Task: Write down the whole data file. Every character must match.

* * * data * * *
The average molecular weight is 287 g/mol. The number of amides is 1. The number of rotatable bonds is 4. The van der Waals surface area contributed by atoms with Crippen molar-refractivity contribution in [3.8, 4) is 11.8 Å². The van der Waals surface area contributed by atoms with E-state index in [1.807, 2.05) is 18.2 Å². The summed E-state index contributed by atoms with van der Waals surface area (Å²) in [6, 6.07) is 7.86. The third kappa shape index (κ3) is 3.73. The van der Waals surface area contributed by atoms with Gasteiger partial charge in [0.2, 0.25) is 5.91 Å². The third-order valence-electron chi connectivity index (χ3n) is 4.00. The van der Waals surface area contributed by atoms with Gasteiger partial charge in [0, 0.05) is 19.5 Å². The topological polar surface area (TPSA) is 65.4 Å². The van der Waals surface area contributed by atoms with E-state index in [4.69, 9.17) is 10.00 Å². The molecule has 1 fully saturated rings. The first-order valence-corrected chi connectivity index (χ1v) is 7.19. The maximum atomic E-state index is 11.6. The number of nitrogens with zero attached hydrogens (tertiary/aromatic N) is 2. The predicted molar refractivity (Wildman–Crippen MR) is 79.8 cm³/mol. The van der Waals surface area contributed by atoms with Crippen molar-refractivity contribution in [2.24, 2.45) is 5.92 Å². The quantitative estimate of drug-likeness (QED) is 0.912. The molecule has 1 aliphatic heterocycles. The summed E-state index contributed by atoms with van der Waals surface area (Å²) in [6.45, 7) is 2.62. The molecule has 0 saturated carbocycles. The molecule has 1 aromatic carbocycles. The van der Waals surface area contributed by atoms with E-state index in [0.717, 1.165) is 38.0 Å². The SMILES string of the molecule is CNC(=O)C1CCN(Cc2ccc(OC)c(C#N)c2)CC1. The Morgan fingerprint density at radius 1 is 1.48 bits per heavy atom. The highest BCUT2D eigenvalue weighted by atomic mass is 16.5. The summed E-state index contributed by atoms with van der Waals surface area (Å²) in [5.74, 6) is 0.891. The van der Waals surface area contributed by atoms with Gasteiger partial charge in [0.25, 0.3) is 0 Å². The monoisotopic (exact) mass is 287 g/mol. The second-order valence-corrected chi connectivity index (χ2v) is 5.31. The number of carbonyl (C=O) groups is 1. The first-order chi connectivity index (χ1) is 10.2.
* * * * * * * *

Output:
The average molecular weight is 287 g/mol. The number of amides is 1. The number of rotatable bonds is 4. The van der Waals surface area contributed by atoms with Crippen molar-refractivity contribution in [3.8, 4) is 11.8 Å². The van der Waals surface area contributed by atoms with E-state index in [1.807, 2.05) is 18.2 Å². The summed E-state index contributed by atoms with van der Waals surface area (Å²) in [6, 6.07) is 7.86. The third kappa shape index (κ3) is 3.73. The van der Waals surface area contributed by atoms with Gasteiger partial charge in [0.2, 0.25) is 5.91 Å². The third-order valence-electron chi connectivity index (χ3n) is 4.00. The van der Waals surface area contributed by atoms with Gasteiger partial charge in [0, 0.05) is 19.5 Å². The topological polar surface area (TPSA) is 65.4 Å². The van der Waals surface area contributed by atoms with E-state index in [4.69, 9.17) is 10.00 Å². The molecule has 1 fully saturated rings. The first-order valence-corrected chi connectivity index (χ1v) is 7.19. The maximum atomic E-state index is 11.6. The number of nitrogens with zero attached hydrogens (tertiary/aromatic N) is 2. The predicted molar refractivity (Wildman–Crippen MR) is 79.8 cm³/mol. The van der Waals surface area contributed by atoms with Crippen molar-refractivity contribution in [2.24, 2.45) is 5.92 Å². The quantitative estimate of drug-likeness (QED) is 0.912. The molecule has 1 aliphatic heterocycles. The summed E-state index contributed by atoms with van der Waals surface area (Å²) in [6.45, 7) is 2.62. The molecule has 0 saturated carbocycles. The molecule has 1 aromatic carbocycles. The van der Waals surface area contributed by atoms with E-state index in [0.717, 1.165) is 38.0 Å². The SMILES string of the molecule is CNC(=O)C1CCN(Cc2ccc(OC)c(C#N)c2)CC1. The Morgan fingerprint density at radius 1 is 1.48 bits per heavy atom. The highest BCUT2D eigenvalue weighted by atomic mass is 16.5. The summed E-state index contributed by atoms with van der Waals surface area (Å²) in [5.74, 6) is 0.891. The van der Waals surface area contributed by atoms with Gasteiger partial charge in [0.25, 0.3) is 0 Å². The monoisotopic (exact) mass is 287 g/mol. The second-order valence-corrected chi connectivity index (χ2v) is 5.31. The number of carbonyl (C=O) groups is 1. The first-order chi connectivity index (χ1) is 10.2.